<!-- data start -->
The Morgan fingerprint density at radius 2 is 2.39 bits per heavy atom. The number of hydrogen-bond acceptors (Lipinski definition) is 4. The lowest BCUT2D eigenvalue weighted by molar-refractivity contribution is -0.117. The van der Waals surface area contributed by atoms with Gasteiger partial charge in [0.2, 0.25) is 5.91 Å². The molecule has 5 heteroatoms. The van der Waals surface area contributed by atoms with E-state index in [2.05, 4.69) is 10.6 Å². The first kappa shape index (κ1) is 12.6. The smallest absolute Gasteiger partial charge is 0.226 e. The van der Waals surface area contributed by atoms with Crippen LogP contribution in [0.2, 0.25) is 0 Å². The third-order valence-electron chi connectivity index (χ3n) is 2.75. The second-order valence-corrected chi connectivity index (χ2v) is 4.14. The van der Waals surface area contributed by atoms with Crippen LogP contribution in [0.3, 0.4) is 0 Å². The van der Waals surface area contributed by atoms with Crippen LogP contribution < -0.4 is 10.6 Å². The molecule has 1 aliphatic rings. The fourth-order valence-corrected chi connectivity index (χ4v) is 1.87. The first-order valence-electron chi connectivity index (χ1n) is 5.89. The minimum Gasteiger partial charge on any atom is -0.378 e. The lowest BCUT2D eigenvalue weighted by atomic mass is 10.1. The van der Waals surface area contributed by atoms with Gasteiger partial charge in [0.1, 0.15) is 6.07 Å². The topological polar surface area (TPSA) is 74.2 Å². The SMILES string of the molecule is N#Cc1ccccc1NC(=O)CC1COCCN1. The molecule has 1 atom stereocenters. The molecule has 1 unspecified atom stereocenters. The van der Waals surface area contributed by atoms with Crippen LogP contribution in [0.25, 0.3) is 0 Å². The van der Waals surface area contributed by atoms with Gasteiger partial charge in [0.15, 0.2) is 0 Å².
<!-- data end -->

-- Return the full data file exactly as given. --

The Morgan fingerprint density at radius 2 is 2.39 bits per heavy atom. The number of hydrogen-bond acceptors (Lipinski definition) is 4. The lowest BCUT2D eigenvalue weighted by molar-refractivity contribution is -0.117. The van der Waals surface area contributed by atoms with Gasteiger partial charge in [0.2, 0.25) is 5.91 Å². The molecule has 5 heteroatoms. The van der Waals surface area contributed by atoms with E-state index in [2.05, 4.69) is 10.6 Å². The first kappa shape index (κ1) is 12.6. The smallest absolute Gasteiger partial charge is 0.226 e. The van der Waals surface area contributed by atoms with Crippen LogP contribution in [0.2, 0.25) is 0 Å². The third-order valence-electron chi connectivity index (χ3n) is 2.75. The second-order valence-corrected chi connectivity index (χ2v) is 4.14. The van der Waals surface area contributed by atoms with Crippen LogP contribution in [0.3, 0.4) is 0 Å². The van der Waals surface area contributed by atoms with Crippen LogP contribution < -0.4 is 10.6 Å². The molecule has 1 aliphatic rings. The fourth-order valence-corrected chi connectivity index (χ4v) is 1.87. The first-order valence-electron chi connectivity index (χ1n) is 5.89. The minimum Gasteiger partial charge on any atom is -0.378 e. The lowest BCUT2D eigenvalue weighted by atomic mass is 10.1. The van der Waals surface area contributed by atoms with Gasteiger partial charge in [0.1, 0.15) is 6.07 Å². The topological polar surface area (TPSA) is 74.2 Å². The SMILES string of the molecule is N#Cc1ccccc1NC(=O)CC1COCCN1. The molecule has 1 atom stereocenters. The molecule has 1 unspecified atom stereocenters. The van der Waals surface area contributed by atoms with Crippen LogP contribution in [0.25, 0.3) is 0 Å². The van der Waals surface area contributed by atoms with Gasteiger partial charge in [0.15, 0.2) is 0 Å².